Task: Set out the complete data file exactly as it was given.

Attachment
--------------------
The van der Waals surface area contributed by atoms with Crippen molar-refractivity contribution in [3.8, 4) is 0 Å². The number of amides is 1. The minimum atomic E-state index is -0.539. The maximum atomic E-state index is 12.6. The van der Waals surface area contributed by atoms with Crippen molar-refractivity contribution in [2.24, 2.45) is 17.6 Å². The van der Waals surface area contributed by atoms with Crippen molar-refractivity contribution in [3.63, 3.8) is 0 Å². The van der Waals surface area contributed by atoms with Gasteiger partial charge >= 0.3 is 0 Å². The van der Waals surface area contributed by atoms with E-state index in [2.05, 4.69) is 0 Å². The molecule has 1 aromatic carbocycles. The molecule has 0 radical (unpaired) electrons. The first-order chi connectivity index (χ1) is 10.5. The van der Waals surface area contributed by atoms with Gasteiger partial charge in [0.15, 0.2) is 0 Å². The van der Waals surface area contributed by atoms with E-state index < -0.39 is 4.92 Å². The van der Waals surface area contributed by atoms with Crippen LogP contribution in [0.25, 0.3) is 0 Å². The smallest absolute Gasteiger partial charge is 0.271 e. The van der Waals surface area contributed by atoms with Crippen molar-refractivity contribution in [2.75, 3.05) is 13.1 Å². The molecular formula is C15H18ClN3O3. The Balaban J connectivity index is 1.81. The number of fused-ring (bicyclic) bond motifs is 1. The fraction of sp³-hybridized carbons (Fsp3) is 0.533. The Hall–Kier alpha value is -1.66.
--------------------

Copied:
The van der Waals surface area contributed by atoms with Crippen molar-refractivity contribution in [3.8, 4) is 0 Å². The number of amides is 1. The minimum atomic E-state index is -0.539. The maximum atomic E-state index is 12.6. The van der Waals surface area contributed by atoms with Crippen molar-refractivity contribution in [2.24, 2.45) is 17.6 Å². The van der Waals surface area contributed by atoms with Crippen molar-refractivity contribution in [3.63, 3.8) is 0 Å². The van der Waals surface area contributed by atoms with Gasteiger partial charge >= 0.3 is 0 Å². The van der Waals surface area contributed by atoms with E-state index in [2.05, 4.69) is 0 Å². The molecule has 1 aromatic carbocycles. The molecule has 0 radical (unpaired) electrons. The first-order chi connectivity index (χ1) is 10.5. The van der Waals surface area contributed by atoms with Gasteiger partial charge in [0.15, 0.2) is 0 Å². The van der Waals surface area contributed by atoms with E-state index < -0.39 is 4.92 Å². The van der Waals surface area contributed by atoms with Crippen LogP contribution in [0.25, 0.3) is 0 Å². The smallest absolute Gasteiger partial charge is 0.271 e. The van der Waals surface area contributed by atoms with Crippen molar-refractivity contribution in [2.75, 3.05) is 13.1 Å². The molecular formula is C15H18ClN3O3. The Balaban J connectivity index is 1.81. The number of fused-ring (bicyclic) bond motifs is 1. The fraction of sp³-hybridized carbons (Fsp3) is 0.533. The Hall–Kier alpha value is -1.66.